Wednesday September 20th
Having looked at all the tomatoes yesterday that I´d picked last Thursday, and discovered that a large number of them were blight-ridden, realised that just because the plants look ok doesn´t mean that the spores aren´t waiting for the right conditions... which in this case obviously meant a nice warm lounge with humidity from a kitchen. Bah. And there´s been four consecutive days with Smith periods, so thought I´d better go up to the lottie and see if there were any left that could be eaten. There were. Just. The plants were riddled with the blight and lots of my lovely tomatoes too, and I spent some time snipping trusses off. Even allowing for the blighted ones, there was a Waitrose green bagful of green San Marzano and a mushroom box of yellows. So more than I quite know what to do with! Also picked the butternuts and a couple of marrows: not so much because they were ripe, but because Vince came over and said he´d lost more produce. We really do have a very persistent thief on the site. I didn´t want to lose the butternuts (15 in total off 6 plants!) so had to take everything to the car in the wheelbarrow. The butternuts are now in the garage for the winter.
The good news is that I have a decent picking of French beans at last! Don´t know if there´ll be second helpings, but there´s enough for P to freeze for Christmas. Also got more apples, as
green tomato chutney is on the cards for the next few days!


Wheelbarrowloads of stuff - where to put it?

Tomato Blight - blackened stems, blotchy fruit, dead leaves. These plants were fine as late as last Sunday, according to Chris.

Saturday September 23rd
Went up in lovely conditions late afternoon, and discovered a concerted effort to pick a damson tree on a currently untended plot. You only had to shake the tree to get rained on by the fruit, it was so ripe. Ended up hanging on a branch for dear life to keep it horizontal while it was being picked. Ended up with 1.3kg of them for my efforts, as well as some bullaces (not quite ripe though!). Oh dear, more jam! Least it stops me being tempted to jam the Victoria plums Vince gave me last week. Went to the Bramley and picked a rucksackful. They are huge this year - not like the last time there was a large crop, when most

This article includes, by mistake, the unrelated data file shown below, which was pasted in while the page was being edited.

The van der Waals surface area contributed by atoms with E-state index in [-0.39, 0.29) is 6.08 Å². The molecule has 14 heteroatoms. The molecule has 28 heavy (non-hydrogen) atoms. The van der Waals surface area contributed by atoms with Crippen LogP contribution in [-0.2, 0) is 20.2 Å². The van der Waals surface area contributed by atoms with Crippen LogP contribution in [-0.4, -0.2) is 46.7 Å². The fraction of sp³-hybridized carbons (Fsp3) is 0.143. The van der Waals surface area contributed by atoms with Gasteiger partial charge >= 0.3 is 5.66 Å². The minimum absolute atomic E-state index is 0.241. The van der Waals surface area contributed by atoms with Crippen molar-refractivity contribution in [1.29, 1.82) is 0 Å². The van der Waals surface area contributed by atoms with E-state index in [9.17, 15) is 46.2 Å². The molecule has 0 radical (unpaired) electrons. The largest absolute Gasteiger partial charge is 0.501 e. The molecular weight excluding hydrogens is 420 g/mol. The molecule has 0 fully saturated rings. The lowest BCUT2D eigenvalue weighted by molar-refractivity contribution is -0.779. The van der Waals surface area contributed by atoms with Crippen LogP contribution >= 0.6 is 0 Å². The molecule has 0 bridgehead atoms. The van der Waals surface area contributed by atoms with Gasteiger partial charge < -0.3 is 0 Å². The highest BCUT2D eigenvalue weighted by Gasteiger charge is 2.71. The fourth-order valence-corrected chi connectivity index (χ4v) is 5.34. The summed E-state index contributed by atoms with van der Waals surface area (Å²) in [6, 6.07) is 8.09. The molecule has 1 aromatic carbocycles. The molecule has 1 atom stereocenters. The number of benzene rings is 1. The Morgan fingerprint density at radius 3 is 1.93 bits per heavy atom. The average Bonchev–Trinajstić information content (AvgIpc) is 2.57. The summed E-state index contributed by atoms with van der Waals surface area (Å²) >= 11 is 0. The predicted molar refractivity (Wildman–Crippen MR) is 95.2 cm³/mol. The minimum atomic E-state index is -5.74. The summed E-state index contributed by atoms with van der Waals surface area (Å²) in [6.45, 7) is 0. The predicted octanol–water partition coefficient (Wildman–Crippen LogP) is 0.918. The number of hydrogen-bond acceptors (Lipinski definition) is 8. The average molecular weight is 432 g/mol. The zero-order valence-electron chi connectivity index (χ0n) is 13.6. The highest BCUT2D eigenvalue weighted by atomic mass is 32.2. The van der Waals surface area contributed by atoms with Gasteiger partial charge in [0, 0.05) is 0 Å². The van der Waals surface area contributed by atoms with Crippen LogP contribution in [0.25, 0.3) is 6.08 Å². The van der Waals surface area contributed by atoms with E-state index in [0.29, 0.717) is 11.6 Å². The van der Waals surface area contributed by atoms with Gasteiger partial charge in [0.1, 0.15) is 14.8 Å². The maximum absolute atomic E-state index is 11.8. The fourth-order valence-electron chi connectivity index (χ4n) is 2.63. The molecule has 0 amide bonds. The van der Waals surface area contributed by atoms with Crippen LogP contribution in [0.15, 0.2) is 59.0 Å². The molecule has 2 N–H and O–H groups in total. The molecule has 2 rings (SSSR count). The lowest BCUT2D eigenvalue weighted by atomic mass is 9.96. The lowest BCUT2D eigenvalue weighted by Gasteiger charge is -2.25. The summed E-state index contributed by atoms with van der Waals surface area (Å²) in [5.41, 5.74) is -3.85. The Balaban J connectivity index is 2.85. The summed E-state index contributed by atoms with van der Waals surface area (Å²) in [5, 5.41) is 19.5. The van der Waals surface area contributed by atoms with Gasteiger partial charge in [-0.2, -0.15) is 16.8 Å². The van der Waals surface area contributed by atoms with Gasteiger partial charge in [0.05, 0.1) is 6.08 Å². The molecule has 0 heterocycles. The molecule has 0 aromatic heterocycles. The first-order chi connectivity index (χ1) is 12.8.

were tiny and not very usable. I only really went up for the rest of the shallots! They were lovely and dry now, after being left on the raised chicken wire but under the cover of a corrugated plastic cloche top. Cleaned off a layer of the skin, showing me exactly why they´re called Golden Gourmet. Very pretty.
Moved on to the beetroot, pulling three whoppers (the largest being 1lb 12oz) and then risked pulling a scorzonera, which has got rapidly larger as of late. Has a few decent roots too. Decided in the light of the tomato devastation to cut back all non-S
árpo potatoes just in case. The Pink Fir Apples are either dying back or slightly blighted: I wasn´t about to take the risk. The Sárpo Mira are growing happily still, very green and lush. They won´t start to die back for about another month. In cutting back the Salad Blue volunteers, one came up with the stem I was tugging. It was rather large, so I think there´ll be some more decent spuds under the ground. Excellent - more blue roasties for Christmas! Then went to thin the Avonresister parsnips a bit. I´d not done them before, and I pulled four smaller ones up, which should give the larger ones enough space to expand more. Ditto carrots - got some lovely little ones, as well as a pair of very twined-together ones! The fun bit was the 6" radish though - whopper! Must do


something with that! Finished off the veg picking with another white cabbage. Again a decent-sized one (been good for them this year) and not far off 2lb in weight. Considering they´re only supposed to be small, that´s not bad!
Finally looked at the dahlias - the large cactus-flower had flopped so fetched a spare broom handle and tied it up. Loads of flowers on all the dahlias, so took home another bunch after deadheading the plants.


On the downside, I found one of these beasties on a lonicera nitida hedge at home, followed by three more (two pupae and one deformed adult) when I looked harder. Reported it to the survey site


Sunday September 24th
Another cookery day. This time, loads of damson jam (and a mad, mad scrabble for empty jam jars!) and peeling shallots and putting in salt water as preparation for a jar of sweet pickled shallots. I´d forgotten how sticky plum jams get...